UCAS Listing: Clear your way to the offer of a lifetime

Admissions tutor Bob Langridge, of Oxford Brookes, explains why second-best may turn out to be the best choice of all
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The Independent Culture
If you've lost your university place, remember that Clearing exists for people like you. At best, it is a pain; at worst, you are shell-shocked; but now is the time to get on with the rest of your life. Whatever your results, you can ensure you are one of the many people who, two or three years on, say how pleased they are they did not go to their first choice of university.

If you are convinced you know what you want to study and it is a popular subject, move as quickly as you can. Identify your next-best universities and get on the phone.

But if you really are not sure what you want to do next, do not commit yourself to any old course just to get a university place. This is a chance to re-evaluate what you really want to do.

Listen to the opinions of people who know you and take professional advice from your careers office; but remember, at the end of the day it is your life and your decision.

If you have set your heart on a particular university, by all means see what courses still have vacancies there. But, no matter how wonderful the place might be, you still have to take the subject.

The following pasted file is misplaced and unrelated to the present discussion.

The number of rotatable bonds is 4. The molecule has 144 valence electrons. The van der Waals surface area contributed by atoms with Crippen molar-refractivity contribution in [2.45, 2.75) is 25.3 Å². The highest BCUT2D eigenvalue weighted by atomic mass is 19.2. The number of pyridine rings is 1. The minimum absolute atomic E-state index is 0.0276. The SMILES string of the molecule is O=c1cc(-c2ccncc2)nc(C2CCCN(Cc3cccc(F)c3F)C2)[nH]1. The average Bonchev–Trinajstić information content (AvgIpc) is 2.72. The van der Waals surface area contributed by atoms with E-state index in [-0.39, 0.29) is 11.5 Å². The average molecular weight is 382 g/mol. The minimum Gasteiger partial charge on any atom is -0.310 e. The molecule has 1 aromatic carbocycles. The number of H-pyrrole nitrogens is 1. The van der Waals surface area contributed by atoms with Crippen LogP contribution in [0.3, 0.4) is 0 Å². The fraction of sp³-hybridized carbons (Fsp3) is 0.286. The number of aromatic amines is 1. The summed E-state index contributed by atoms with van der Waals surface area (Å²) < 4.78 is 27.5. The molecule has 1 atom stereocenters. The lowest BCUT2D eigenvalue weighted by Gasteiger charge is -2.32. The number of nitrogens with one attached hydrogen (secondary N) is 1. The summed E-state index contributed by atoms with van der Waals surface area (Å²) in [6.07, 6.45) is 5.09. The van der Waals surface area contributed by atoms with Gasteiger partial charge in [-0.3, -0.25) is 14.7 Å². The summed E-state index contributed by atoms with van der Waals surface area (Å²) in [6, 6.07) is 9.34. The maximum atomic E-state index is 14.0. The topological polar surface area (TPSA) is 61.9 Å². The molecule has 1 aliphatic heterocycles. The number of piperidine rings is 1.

Universities have places at this time of year for a variety of reasons. It is not a sign of poor quality: for example, in Brookes' school of planning there are two new courses which have spaces because they have only just been validated and are not widely publicised. Yet the school scored top marks - 24 out of 24 - in the official assessment of teaching quality. Some institutions and some courses are more popular than others - the sciences and engineering, in particular, experience a national shortage of applicants.

Remember it is much better to make phone calls yourself.

Have all the papers to hand - your reference, UCAS application number, Clearing entry form and, perhaps, a brief reminder of key points you want to make to the tutor. If you do have to ask a parent to ring up, make sure there is a good reason why. One parent told Brookes last year: "I'm calling on my son's behalf because the lazy so-and-so's still in bed." It did not impress us.

If you are seriously interested in a university you have not seen, try to visit it. Consider whether it offers most of the other things you are looking for - facilities, location, social life.

It is important to get your reference right and to have it prepared beforehand. This is one of the key pieces of information admissions tutors will look for.

My pet hate is the "has a bubbly personality" comment - does it mean she is an avid socialite or has a stomach disorder?

If you are only just deciding to go to university and are not yet in the UCAS system, all is not lost. Ring the Clearing hotlines run by universities.

One final tip: if you lose your Clearing form, the replacement will not arrive overnight - and the old excuses are no more effective at university than at school.

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